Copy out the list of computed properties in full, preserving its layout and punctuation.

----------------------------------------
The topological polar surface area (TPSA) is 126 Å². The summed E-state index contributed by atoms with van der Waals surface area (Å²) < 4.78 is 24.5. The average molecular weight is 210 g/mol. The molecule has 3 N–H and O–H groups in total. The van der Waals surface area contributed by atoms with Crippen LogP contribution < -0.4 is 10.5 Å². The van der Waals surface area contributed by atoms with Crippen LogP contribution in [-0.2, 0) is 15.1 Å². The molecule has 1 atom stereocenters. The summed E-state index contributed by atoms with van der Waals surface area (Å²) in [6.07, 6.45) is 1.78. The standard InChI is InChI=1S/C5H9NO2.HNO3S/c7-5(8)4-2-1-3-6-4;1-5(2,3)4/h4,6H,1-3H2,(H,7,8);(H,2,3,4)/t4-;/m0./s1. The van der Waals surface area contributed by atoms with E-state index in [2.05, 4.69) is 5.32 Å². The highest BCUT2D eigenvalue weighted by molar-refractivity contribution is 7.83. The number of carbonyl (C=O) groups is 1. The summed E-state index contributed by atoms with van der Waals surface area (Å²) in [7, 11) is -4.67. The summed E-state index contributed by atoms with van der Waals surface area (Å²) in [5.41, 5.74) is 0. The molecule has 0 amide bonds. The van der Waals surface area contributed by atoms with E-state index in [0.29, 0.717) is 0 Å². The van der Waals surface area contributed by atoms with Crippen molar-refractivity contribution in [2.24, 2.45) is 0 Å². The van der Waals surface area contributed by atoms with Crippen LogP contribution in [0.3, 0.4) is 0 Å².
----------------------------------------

The topological polar surface area (TPSA) is 126 Å². The summed E-state index contributed by atoms with van der Waals surface area (Å²) < 4.78 is 24.5. The average molecular weight is 210 g/mol. The molecule has 3 N–H and O–H groups in total. The van der Waals surface area contributed by atoms with Crippen LogP contribution < -0.4 is 10.5 Å². The van der Waals surface area contributed by atoms with Crippen LogP contribution in [-0.2, 0) is 15.1 Å². The molecule has 1 atom stereocenters. The summed E-state index contributed by atoms with van der Waals surface area (Å²) in [6.07, 6.45) is 1.78. The standard InChI is InChI=1S/C5H9NO2.HNO3S/c7-5(8)4-2-1-3-6-4;1-5(2,3)4/h4,6H,1-3H2,(H,7,8);(H,2,3,4)/t4-;/m0./s1. The van der Waals surface area contributed by atoms with E-state index in [2.05, 4.69) is 5.32 Å². The highest BCUT2D eigenvalue weighted by molar-refractivity contribution is 7.83. The number of carbonyl (C=O) groups is 1. The summed E-state index contributed by atoms with van der Waals surface area (Å²) in [7, 11) is -4.67. The summed E-state index contributed by atoms with van der Waals surface area (Å²) in [5.41, 5.74) is 0. The molecule has 0 amide bonds. The van der Waals surface area contributed by atoms with E-state index in [0.29, 0.717) is 0 Å². The van der Waals surface area contributed by atoms with Crippen molar-refractivity contribution in [2.24, 2.45) is 0 Å². The van der Waals surface area contributed by atoms with Crippen LogP contribution in [0.3, 0.4) is 0 Å².